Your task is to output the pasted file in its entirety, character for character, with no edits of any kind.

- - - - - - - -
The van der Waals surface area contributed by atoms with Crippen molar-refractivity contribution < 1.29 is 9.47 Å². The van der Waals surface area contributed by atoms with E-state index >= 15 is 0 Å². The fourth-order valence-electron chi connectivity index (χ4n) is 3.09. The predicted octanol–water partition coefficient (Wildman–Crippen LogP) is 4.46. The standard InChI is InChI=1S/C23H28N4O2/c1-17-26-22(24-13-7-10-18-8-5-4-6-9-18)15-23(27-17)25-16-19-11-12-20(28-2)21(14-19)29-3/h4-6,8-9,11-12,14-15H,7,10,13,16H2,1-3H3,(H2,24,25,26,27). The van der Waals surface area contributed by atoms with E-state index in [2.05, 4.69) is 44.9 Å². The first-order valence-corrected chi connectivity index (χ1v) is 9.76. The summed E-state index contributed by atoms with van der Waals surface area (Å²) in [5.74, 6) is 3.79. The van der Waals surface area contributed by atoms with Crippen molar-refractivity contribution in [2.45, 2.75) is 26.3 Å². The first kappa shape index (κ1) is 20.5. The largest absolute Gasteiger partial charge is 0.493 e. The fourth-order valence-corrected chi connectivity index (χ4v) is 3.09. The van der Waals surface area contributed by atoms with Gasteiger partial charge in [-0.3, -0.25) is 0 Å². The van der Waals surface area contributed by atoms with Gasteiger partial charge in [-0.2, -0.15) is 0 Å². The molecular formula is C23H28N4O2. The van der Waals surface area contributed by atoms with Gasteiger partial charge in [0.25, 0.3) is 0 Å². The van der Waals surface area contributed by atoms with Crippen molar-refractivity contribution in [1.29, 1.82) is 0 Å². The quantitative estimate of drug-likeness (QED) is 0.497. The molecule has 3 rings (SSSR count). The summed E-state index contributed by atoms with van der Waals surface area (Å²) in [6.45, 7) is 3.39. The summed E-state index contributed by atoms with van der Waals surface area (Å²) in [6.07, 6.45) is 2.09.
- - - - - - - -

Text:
The van der Waals surface area contributed by atoms with Crippen molar-refractivity contribution < 1.29 is 9.47 Å². The van der Waals surface area contributed by atoms with E-state index >= 15 is 0 Å². The fourth-order valence-electron chi connectivity index (χ4n) is 3.09. The predicted octanol–water partition coefficient (Wildman–Crippen LogP) is 4.46. The standard InChI is InChI=1S/C23H28N4O2/c1-17-26-22(24-13-7-10-18-8-5-4-6-9-18)15-23(27-17)25-16-19-11-12-20(28-2)21(14-19)29-3/h4-6,8-9,11-12,14-15H,7,10,13,16H2,1-3H3,(H2,24,25,26,27). The van der Waals surface area contributed by atoms with E-state index in [2.05, 4.69) is 44.9 Å². The first-order valence-corrected chi connectivity index (χ1v) is 9.76. The summed E-state index contributed by atoms with van der Waals surface area (Å²) in [5.74, 6) is 3.79. The van der Waals surface area contributed by atoms with Crippen molar-refractivity contribution in [2.45, 2.75) is 26.3 Å². The first kappa shape index (κ1) is 20.5. The largest absolute Gasteiger partial charge is 0.493 e. The fourth-order valence-corrected chi connectivity index (χ4v) is 3.09. The van der Waals surface area contributed by atoms with Gasteiger partial charge in [-0.3, -0.25) is 0 Å². The van der Waals surface area contributed by atoms with Gasteiger partial charge in [-0.2, -0.15) is 0 Å². The molecular formula is C23H28N4O2. The van der Waals surface area contributed by atoms with Gasteiger partial charge in [0.25, 0.3) is 0 Å². The van der Waals surface area contributed by atoms with Crippen molar-refractivity contribution in [1.29, 1.82) is 0 Å². The quantitative estimate of drug-likeness (QED) is 0.497. The molecule has 3 rings (SSSR count). The summed E-state index contributed by atoms with van der Waals surface area (Å²) in [6.45, 7) is 3.39. The summed E-state index contributed by atoms with van der Waals surface area (Å²) in [6.07, 6.45) is 2.09.